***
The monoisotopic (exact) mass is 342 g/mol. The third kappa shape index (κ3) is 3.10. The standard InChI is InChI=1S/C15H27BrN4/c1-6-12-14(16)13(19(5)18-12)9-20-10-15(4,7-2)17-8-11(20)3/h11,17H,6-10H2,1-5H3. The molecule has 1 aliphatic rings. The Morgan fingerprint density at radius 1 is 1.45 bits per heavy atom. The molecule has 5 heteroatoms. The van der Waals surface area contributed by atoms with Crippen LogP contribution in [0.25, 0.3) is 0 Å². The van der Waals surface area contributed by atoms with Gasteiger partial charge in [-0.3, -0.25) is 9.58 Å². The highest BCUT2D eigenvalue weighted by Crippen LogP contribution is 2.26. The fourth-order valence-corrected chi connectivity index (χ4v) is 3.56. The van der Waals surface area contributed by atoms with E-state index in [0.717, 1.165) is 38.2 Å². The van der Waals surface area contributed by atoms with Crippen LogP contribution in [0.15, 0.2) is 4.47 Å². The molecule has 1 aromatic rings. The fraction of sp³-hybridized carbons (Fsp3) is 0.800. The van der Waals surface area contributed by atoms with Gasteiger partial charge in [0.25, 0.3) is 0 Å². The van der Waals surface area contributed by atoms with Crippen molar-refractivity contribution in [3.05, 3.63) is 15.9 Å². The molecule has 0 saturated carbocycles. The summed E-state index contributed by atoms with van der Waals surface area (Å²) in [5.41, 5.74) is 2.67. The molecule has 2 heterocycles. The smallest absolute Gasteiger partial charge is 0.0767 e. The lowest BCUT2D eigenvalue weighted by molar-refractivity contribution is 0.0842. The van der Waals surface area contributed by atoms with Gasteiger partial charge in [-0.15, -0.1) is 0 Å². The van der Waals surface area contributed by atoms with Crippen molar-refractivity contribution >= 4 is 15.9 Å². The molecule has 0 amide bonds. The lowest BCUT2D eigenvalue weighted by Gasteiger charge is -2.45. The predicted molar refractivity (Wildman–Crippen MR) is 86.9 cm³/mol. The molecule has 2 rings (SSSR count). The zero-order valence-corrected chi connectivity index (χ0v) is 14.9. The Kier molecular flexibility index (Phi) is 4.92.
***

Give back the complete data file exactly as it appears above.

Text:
The monoisotopic (exact) mass is 342 g/mol. The third kappa shape index (κ3) is 3.10. The standard InChI is InChI=1S/C15H27BrN4/c1-6-12-14(16)13(19(5)18-12)9-20-10-15(4,7-2)17-8-11(20)3/h11,17H,6-10H2,1-5H3. The molecule has 1 aliphatic rings. The Morgan fingerprint density at radius 1 is 1.45 bits per heavy atom. The molecule has 5 heteroatoms. The van der Waals surface area contributed by atoms with Crippen LogP contribution in [0.25, 0.3) is 0 Å². The van der Waals surface area contributed by atoms with Gasteiger partial charge in [-0.3, -0.25) is 9.58 Å². The highest BCUT2D eigenvalue weighted by Crippen LogP contribution is 2.26. The fourth-order valence-corrected chi connectivity index (χ4v) is 3.56. The van der Waals surface area contributed by atoms with E-state index in [0.717, 1.165) is 38.2 Å². The van der Waals surface area contributed by atoms with Crippen LogP contribution in [0.15, 0.2) is 4.47 Å². The molecule has 1 aromatic rings. The fraction of sp³-hybridized carbons (Fsp3) is 0.800. The van der Waals surface area contributed by atoms with Gasteiger partial charge in [0.25, 0.3) is 0 Å². The van der Waals surface area contributed by atoms with Crippen molar-refractivity contribution in [3.05, 3.63) is 15.9 Å². The molecule has 0 saturated carbocycles. The summed E-state index contributed by atoms with van der Waals surface area (Å²) in [5.41, 5.74) is 2.67. The molecule has 2 heterocycles. The smallest absolute Gasteiger partial charge is 0.0767 e. The lowest BCUT2D eigenvalue weighted by molar-refractivity contribution is 0.0842. The van der Waals surface area contributed by atoms with Gasteiger partial charge in [-0.15, -0.1) is 0 Å². The van der Waals surface area contributed by atoms with Crippen molar-refractivity contribution >= 4 is 15.9 Å². The molecule has 0 amide bonds. The lowest BCUT2D eigenvalue weighted by Gasteiger charge is -2.45. The predicted molar refractivity (Wildman–Crippen MR) is 86.9 cm³/mol. The molecule has 2 rings (SSSR count). The zero-order valence-corrected chi connectivity index (χ0v) is 14.9. The Kier molecular flexibility index (Phi) is 4.92.